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During the project year, we monitor our projects thanks to the progress reports that we receive every six months. And we have received an update on the first half of 2018 from our partner in Nepal, Child Watabaran Center (CWCN).
A brief look at the first results immediately gives a positive picture, our partner is well 'on schedule'. More than half (547) of the target of 850 young people has already been reached with mobile health care and education.
This group receives care that they would otherwise never be able to pay for themselves. But in addition to direct care (both on site and in the transit clinic or other hospitals with which CWCN has a collaboration), our partner mainly offers information about health care and hygiene. Thanks to regular visits with the mobile health service to places where many underprivileged (street) children stay, the staff members can monitor how the helped children are doing. Living in the slums is tough, but that doesn't mean you can't grow up there at all. With the right information, you can stay healthy and go to school while living in a slum.
CWCN does not only promote the importance of healthcare and education in the slums. Their program also reaches marginalized communities outside the city, children who work in brick factories, such as the story of Koshish and at the beginning of this year also children in areas where there has been a lot of flooding. In collaboration with the Partage Flood Relief Fund, they have been able to reach more than 1100 school-aged children with a Health Camp and their School Awareness Program.
However, they soon saw that they could do much more than provide healthcare and provide information. Families had lost almost everything due to the floods. During their field visit, our partner's staff members visit the Naya Primary School in Rauthaut, a small school of which almost nothing remained after the floods. Children sit on the cold (wet) ground to study, the building hardly offers any protection against the cold. Reconstruction is the focus of other organizations, but our partner decides to help this school and provides school desks, books and other teaching materials.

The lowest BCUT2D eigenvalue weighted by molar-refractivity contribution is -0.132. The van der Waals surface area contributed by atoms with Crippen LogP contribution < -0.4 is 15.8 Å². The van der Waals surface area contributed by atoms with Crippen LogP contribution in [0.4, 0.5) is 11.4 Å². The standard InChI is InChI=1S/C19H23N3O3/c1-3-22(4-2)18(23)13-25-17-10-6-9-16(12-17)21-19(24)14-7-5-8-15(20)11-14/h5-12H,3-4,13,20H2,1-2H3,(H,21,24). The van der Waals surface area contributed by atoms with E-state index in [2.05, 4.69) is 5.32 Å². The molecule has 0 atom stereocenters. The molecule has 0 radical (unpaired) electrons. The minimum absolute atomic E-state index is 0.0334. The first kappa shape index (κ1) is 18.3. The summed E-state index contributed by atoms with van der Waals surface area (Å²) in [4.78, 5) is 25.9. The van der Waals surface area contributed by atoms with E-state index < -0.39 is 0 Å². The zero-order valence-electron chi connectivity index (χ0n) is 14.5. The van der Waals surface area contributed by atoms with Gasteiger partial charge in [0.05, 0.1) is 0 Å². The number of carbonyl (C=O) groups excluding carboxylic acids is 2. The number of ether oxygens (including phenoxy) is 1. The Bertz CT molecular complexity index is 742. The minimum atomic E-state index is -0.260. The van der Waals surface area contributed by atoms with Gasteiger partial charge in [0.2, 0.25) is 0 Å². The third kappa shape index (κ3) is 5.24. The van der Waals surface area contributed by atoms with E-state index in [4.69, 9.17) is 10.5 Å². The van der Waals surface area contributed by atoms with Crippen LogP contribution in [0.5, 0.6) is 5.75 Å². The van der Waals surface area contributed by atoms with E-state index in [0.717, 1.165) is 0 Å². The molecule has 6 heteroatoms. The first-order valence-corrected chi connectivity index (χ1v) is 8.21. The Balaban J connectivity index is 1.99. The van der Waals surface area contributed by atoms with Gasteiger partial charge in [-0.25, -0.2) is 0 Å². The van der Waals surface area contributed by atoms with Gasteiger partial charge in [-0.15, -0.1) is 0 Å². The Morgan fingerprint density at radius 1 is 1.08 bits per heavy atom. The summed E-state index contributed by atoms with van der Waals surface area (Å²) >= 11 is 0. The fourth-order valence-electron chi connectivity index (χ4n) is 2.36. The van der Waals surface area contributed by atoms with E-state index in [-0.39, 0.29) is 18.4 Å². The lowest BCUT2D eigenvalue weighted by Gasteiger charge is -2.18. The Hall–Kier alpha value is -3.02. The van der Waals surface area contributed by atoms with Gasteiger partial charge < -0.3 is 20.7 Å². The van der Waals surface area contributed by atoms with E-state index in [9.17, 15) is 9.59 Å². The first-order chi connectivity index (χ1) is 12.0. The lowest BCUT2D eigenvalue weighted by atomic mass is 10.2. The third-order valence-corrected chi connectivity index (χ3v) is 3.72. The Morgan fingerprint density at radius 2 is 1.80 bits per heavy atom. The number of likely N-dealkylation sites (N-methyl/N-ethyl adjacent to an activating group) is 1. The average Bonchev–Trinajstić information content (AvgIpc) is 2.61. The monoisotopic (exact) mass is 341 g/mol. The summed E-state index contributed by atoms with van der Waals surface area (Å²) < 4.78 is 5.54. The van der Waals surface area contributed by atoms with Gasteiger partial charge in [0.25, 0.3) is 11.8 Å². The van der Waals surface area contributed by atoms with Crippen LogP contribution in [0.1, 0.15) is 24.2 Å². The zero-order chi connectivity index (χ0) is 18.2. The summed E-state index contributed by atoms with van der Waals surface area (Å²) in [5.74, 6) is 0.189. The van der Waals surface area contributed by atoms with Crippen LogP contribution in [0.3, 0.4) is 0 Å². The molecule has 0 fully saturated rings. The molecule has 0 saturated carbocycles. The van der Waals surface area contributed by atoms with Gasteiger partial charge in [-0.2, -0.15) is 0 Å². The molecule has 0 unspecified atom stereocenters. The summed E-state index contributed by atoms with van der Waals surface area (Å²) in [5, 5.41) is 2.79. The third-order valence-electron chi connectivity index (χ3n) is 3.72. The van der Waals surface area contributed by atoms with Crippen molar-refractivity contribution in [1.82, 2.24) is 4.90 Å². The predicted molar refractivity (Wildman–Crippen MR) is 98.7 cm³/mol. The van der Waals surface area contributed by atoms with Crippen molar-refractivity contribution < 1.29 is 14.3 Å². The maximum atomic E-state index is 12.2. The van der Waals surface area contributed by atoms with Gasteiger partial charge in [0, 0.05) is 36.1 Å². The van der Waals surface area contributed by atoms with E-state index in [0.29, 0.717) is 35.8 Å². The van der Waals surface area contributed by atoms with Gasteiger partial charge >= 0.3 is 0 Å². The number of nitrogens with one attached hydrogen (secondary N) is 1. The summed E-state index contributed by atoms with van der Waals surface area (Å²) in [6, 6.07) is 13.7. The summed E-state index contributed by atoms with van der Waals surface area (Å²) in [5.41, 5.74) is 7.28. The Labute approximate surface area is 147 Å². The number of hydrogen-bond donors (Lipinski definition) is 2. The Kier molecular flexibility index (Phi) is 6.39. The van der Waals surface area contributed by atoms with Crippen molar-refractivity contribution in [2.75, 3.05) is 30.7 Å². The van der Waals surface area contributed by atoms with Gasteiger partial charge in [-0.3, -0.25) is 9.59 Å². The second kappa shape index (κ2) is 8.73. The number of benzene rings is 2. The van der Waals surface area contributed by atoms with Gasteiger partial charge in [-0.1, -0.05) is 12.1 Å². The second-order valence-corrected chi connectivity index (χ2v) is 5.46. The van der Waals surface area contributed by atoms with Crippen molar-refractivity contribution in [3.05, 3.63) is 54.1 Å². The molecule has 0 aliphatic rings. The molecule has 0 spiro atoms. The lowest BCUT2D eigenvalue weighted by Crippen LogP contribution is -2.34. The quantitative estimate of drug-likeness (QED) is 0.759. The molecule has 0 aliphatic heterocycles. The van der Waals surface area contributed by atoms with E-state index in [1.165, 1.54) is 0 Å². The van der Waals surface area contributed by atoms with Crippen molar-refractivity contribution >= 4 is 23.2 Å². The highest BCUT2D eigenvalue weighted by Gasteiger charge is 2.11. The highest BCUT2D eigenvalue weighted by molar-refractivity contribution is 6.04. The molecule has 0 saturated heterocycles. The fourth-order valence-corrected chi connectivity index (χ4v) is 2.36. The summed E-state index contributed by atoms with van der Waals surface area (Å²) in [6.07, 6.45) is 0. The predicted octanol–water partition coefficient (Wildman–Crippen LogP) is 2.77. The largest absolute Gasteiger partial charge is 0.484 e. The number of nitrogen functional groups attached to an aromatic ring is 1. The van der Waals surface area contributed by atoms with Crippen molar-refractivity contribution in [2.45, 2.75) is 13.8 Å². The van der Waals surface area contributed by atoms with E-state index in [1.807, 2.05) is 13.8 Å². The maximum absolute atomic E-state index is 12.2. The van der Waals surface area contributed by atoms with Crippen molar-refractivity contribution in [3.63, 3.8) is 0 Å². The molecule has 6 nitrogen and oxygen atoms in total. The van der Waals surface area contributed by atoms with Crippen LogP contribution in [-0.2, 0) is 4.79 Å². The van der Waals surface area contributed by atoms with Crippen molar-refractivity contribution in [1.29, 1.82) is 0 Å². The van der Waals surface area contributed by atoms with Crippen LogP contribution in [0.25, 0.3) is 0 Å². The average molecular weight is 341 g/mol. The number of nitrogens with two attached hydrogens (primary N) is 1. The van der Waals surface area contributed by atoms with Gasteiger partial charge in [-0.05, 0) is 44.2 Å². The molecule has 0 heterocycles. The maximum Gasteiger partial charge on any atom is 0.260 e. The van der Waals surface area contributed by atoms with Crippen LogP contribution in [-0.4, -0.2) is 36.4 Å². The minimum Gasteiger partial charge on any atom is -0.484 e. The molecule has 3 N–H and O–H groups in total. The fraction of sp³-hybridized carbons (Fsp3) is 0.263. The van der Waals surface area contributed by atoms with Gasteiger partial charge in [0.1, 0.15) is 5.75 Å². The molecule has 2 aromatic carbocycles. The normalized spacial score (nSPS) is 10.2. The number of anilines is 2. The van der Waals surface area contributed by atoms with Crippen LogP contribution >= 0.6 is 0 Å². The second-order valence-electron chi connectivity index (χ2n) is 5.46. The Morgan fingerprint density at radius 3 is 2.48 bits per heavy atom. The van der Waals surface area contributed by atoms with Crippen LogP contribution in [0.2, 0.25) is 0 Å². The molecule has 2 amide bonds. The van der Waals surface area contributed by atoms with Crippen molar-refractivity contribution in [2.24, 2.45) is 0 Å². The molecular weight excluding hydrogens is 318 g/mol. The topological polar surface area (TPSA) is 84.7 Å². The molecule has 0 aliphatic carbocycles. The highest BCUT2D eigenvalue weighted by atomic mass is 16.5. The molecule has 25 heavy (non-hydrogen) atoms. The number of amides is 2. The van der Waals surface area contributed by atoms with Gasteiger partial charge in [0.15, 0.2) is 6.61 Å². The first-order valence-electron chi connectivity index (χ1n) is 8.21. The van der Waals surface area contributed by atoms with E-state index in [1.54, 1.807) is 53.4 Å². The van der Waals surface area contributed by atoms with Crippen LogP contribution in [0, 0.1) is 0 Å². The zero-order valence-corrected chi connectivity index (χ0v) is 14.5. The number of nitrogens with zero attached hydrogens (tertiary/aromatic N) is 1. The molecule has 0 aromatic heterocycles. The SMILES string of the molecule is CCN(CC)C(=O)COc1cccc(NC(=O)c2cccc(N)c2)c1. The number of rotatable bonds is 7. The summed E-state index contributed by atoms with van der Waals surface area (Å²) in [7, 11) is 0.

In the slums or on the streets of Kathmandu, our partner meets children who actually have nowhere else to go. Often addicted (glue sniffing), often abused and without education there is no future for them. These kids (both boys and girls) are, often only after several counseling sessions, taken care of in the Boys Home or Girls Home of our partner. In the first six months, 20 children have already been rescued from their unsafe situations. 8 girls and 12 boys were taken care of. These are already more than the total expectation for 2018, namely only 15 kids in total. This achieved result is positive on the one hand, because it means that 20 children are already really being helped and have a better future. But negative result on the other hand, because that means that the number of children who have to be taken off the street is higher than expected. How does our partner ensure (preventively) that as few children as possible really end up in this situation?
Thanks to the various information campaigns on the Nepalese radio (see also the summary of 2017), billboards along the road and handing out flyers during special (holidays) days and parades (for example during International Women's Day), our partner increases the indirect reach and thus ensures for the Nepalese community to increase their knowledge about health care and hygiene, but also about the importance of education, children's rights and security.
It is difficult to measure how many children benefit from this, but our partner has noticed that brand awareness helps in their work anyway and that thanks to their visibility and low threshold children and young people also dare to approach them for help. And that is of course a very important first step.
We are curious what the rest of 2018 will bring for our partner and we would like to keep you informed. In November we will even report live from Nepal, where we will visit our projects together with a number of stakeholders.